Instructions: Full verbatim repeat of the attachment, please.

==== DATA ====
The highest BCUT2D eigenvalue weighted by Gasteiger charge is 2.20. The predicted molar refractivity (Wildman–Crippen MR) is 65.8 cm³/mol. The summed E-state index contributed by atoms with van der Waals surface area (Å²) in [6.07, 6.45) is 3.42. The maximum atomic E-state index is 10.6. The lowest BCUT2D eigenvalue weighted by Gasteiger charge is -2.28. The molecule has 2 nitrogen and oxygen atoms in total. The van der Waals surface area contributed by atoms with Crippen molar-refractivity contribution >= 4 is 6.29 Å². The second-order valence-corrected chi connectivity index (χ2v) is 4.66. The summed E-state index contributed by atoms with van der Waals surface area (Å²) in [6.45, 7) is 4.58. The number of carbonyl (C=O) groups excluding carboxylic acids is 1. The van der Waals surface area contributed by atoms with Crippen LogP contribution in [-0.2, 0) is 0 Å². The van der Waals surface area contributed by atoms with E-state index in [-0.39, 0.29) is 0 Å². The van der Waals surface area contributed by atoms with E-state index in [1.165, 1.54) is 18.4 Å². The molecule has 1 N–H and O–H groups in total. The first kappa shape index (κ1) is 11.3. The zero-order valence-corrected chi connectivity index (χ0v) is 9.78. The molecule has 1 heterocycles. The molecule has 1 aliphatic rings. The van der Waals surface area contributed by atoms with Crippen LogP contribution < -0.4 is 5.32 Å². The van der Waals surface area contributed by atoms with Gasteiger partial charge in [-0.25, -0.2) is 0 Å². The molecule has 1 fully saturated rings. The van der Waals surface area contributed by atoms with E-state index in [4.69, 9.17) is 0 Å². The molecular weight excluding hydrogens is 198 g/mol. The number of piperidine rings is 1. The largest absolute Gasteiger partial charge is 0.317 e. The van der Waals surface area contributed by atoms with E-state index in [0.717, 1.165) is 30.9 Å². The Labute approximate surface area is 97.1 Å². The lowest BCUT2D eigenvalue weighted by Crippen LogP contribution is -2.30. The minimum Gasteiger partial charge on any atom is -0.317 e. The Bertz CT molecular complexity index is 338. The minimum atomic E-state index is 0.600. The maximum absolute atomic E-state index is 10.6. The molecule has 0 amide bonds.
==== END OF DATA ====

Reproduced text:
The highest BCUT2D eigenvalue weighted by Gasteiger charge is 2.20. The predicted molar refractivity (Wildman–Crippen MR) is 65.8 cm³/mol. The summed E-state index contributed by atoms with van der Waals surface area (Å²) in [6.07, 6.45) is 3.42. The maximum atomic E-state index is 10.6. The lowest BCUT2D eigenvalue weighted by Gasteiger charge is -2.28. The molecule has 2 nitrogen and oxygen atoms in total. The van der Waals surface area contributed by atoms with Crippen molar-refractivity contribution >= 4 is 6.29 Å². The second-order valence-corrected chi connectivity index (χ2v) is 4.66. The summed E-state index contributed by atoms with van der Waals surface area (Å²) in [6.45, 7) is 4.58. The number of carbonyl (C=O) groups excluding carboxylic acids is 1. The van der Waals surface area contributed by atoms with Crippen LogP contribution in [-0.2, 0) is 0 Å². The van der Waals surface area contributed by atoms with E-state index in [-0.39, 0.29) is 0 Å². The van der Waals surface area contributed by atoms with E-state index in [1.165, 1.54) is 18.4 Å². The molecule has 1 N–H and O–H groups in total. The first kappa shape index (κ1) is 11.3. The zero-order valence-corrected chi connectivity index (χ0v) is 9.78. The molecule has 1 heterocycles. The molecule has 1 aliphatic rings. The van der Waals surface area contributed by atoms with Crippen LogP contribution < -0.4 is 5.32 Å². The van der Waals surface area contributed by atoms with Gasteiger partial charge in [-0.25, -0.2) is 0 Å². The molecule has 1 fully saturated rings. The van der Waals surface area contributed by atoms with E-state index in [4.69, 9.17) is 0 Å². The molecular weight excluding hydrogens is 198 g/mol. The number of piperidine rings is 1. The largest absolute Gasteiger partial charge is 0.317 e. The van der Waals surface area contributed by atoms with E-state index in [0.717, 1.165) is 30.9 Å². The Labute approximate surface area is 97.1 Å². The lowest BCUT2D eigenvalue weighted by Crippen LogP contribution is -2.30. The minimum Gasteiger partial charge on any atom is -0.317 e. The Bertz CT molecular complexity index is 338. The minimum atomic E-state index is 0.600. The maximum absolute atomic E-state index is 10.6. The molecule has 0 amide bonds.